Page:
Children who experience large vessel occlusion (LVO) stroke have better clinical outcomes when treated with thrombectomy rather than medical management alone, according to a July 24 study in JAMA Neurology.
In a matched case-control study, a team led by Kartik Bhatia, PhD, of Children's Hospital at Westmead in Australia, pooled stroke registry data of children treated for LVO stroke at five tertiary referral hospitals in Australia and Canada. They found better clinical outcomes with thrombectomy than medical management alone in children.
"Mechanical thrombectomy resulted in significantly better functional outcomes than medical therapy alone at three months," the group wrote.
Mechanical thrombectomy is the gold standard treatment for LVO in adults. It is a type of minimally invasive endovascular therapy in which interventional radiologists or neurointerventionists remove blood clots from the brain after patients experience ischemic stroke. This restores blood flow and reduces damage to brain tissue. Yet the procedure remains less accepted in pediatric patients, due largely to a lack of clinical trial data, according to the authors.
To address this knowledge gap, the researchers conducted a matched case-control study by pooling stroke registry data from five hospitals in Australia and Canada from January 2011 to April 2022. They identified 31 patients aged 1 month to younger than 18 years with acute LVO stroke treated by thrombectomy and 46 control patients who had received medical management with tissue plasminogen activator (tPA), a clot-dissolving medication.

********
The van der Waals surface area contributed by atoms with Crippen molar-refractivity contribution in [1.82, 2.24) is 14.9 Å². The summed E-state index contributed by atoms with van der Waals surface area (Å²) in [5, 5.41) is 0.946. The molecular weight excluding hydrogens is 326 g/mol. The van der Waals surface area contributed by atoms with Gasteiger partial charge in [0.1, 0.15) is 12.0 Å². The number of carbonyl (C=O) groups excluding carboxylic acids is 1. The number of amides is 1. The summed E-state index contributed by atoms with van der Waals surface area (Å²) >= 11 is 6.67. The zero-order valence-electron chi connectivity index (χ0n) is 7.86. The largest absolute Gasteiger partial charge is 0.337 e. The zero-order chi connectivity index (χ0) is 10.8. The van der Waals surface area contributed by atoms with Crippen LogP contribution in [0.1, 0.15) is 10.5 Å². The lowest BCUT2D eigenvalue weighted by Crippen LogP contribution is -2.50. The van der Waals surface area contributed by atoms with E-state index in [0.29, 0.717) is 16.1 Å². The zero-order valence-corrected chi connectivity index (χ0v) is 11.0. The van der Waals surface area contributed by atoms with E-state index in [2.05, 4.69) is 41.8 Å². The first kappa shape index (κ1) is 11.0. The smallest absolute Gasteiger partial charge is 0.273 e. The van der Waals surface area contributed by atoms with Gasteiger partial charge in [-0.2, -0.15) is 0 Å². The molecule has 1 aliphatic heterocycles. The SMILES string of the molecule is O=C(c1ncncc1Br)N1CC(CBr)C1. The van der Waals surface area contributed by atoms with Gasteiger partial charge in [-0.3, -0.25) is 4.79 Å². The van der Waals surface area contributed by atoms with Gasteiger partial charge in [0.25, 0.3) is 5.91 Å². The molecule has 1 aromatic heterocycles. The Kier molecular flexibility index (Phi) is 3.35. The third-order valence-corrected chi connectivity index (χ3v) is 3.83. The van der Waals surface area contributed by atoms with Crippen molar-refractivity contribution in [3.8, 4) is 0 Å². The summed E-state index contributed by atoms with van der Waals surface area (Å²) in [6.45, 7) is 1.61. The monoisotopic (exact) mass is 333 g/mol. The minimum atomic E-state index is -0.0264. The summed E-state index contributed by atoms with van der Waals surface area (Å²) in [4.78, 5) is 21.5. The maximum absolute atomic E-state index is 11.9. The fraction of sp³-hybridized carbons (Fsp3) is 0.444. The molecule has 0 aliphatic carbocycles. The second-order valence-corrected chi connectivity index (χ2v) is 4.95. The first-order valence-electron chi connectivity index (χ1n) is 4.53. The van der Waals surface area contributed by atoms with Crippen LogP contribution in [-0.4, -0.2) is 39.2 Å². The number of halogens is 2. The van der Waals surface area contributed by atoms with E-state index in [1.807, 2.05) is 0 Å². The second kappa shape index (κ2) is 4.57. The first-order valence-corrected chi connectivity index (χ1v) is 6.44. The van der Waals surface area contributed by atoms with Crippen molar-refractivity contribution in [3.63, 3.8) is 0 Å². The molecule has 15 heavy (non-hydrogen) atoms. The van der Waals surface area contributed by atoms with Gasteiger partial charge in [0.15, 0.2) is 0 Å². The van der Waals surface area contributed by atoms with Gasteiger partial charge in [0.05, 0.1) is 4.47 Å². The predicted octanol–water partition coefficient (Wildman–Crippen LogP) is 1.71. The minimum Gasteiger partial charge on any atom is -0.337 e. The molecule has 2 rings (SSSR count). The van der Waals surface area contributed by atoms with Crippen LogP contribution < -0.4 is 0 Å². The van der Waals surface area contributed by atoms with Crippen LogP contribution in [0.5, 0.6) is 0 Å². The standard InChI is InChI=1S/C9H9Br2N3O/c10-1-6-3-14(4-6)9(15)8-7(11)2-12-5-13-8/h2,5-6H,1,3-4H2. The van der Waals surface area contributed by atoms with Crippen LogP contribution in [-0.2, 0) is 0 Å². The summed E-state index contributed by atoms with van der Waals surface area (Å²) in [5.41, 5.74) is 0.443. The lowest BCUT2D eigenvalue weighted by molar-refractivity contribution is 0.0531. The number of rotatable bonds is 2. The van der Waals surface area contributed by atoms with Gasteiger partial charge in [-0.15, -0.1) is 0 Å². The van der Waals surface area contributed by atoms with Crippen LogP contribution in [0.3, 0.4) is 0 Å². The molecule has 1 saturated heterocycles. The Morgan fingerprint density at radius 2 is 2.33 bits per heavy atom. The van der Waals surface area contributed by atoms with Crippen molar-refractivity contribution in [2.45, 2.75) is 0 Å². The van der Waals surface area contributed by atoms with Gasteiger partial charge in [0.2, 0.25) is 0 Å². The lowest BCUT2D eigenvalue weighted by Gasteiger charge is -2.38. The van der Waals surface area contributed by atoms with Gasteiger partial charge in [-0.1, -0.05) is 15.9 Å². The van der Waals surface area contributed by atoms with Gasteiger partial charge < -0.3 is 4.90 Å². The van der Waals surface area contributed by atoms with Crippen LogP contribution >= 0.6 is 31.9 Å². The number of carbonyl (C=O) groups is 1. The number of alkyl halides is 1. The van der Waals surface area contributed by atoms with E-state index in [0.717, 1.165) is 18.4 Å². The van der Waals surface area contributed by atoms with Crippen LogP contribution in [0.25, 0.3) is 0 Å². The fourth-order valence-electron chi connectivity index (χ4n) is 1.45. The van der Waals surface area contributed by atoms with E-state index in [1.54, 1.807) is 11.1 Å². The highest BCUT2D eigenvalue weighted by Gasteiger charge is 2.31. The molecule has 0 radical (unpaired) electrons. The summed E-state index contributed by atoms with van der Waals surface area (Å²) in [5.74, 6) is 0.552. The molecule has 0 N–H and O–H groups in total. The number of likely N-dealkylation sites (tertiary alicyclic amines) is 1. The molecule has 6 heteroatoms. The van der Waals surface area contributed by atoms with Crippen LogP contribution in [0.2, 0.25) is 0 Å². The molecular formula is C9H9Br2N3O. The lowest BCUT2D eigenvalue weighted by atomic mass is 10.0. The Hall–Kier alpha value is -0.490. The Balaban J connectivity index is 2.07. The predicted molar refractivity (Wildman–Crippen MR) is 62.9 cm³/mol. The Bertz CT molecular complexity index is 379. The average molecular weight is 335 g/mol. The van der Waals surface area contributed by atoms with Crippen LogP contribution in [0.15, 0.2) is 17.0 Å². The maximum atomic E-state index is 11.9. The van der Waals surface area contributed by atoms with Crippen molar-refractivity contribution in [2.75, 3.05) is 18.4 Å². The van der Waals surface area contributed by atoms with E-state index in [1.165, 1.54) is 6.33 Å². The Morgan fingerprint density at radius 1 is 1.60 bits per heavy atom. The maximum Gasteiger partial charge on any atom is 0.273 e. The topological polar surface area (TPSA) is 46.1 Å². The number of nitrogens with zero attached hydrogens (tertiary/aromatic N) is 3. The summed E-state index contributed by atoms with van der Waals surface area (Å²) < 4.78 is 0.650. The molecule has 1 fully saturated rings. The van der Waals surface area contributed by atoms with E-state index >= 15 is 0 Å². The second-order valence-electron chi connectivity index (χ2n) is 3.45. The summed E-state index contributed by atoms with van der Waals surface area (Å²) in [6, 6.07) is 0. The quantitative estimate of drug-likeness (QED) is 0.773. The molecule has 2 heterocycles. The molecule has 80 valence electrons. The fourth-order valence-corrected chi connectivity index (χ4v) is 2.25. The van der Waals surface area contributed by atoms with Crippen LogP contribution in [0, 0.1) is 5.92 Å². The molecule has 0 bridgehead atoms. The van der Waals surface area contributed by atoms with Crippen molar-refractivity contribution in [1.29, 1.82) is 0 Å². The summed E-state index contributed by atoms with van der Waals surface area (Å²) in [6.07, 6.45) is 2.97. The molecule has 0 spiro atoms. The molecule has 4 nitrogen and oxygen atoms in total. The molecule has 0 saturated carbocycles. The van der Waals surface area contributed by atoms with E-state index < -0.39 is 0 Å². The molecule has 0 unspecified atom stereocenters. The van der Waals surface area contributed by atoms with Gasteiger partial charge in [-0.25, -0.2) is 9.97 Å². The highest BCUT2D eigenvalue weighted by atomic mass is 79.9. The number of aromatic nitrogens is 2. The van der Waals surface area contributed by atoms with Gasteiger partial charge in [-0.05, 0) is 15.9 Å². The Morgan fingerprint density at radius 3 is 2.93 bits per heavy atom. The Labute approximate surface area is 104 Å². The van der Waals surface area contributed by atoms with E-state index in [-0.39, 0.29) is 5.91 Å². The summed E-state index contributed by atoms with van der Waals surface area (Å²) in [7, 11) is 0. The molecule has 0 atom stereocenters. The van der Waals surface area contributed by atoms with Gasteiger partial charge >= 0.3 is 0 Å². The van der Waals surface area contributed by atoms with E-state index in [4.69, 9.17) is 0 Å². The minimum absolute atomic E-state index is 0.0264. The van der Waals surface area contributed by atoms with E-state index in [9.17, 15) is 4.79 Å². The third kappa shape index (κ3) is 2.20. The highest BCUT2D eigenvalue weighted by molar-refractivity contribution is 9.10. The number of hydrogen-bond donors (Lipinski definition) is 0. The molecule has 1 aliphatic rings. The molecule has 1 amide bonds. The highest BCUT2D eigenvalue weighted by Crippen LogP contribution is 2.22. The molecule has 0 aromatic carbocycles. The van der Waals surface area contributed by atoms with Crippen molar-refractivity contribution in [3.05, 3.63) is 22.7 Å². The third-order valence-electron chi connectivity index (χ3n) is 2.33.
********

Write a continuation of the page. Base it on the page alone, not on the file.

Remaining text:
Of these patients, matching was achieved for 26 children undergoing thrombectomy with 26 controls.
The primary outcome was the patients' functional clinical status three months following stroke, measured by the pediatric modified Rankin Scale (mRS), with outcomes compared between the groups. The mRS is a widely used scale that ranges from 0 to 6, with 0 indicating no symptoms. Symptoms increase with higher scores up to 6, indicating death.
According to the findings, mechanical thrombectomy resulted in significantly better functional outcomes than medical therapy alone at three months. Specifically, the absolute risk reduction for a poor outcome (a pediatric mRS score of 3 to 6) with thrombectomy at three months was 19.2%, the authors wrote.
"The difference between groups was statistically significant, and these superior outcomes were maintained at final available follow-up," the researchers wrote.
The authors noted that a randomized clinical trial to compare the approaches was not feasible due to likely small sample sizes and loss of equipoise, the researchers noted. This describes a situation in which investigators may be convinced that one treatment is superior to the other before there is evidence to support such a conclusion.
Yet to date, more than 400 pediatric patients undergoing mechanical thrombectomy are reported in the literature, including case reports, case series, and retrospective single-arm cohort studies, they noted. This study thus adds to the emerging evidence that thrombectomy may be more beneficial in pediatric patients over medical management alone, they wrote.
"In the absence of a randomized trial, this case-control study demonstrates better clinical outcomes with thrombectomy than medical management for pediatric patients," the group concluded.
The full article in JAMA Neurology can be found here.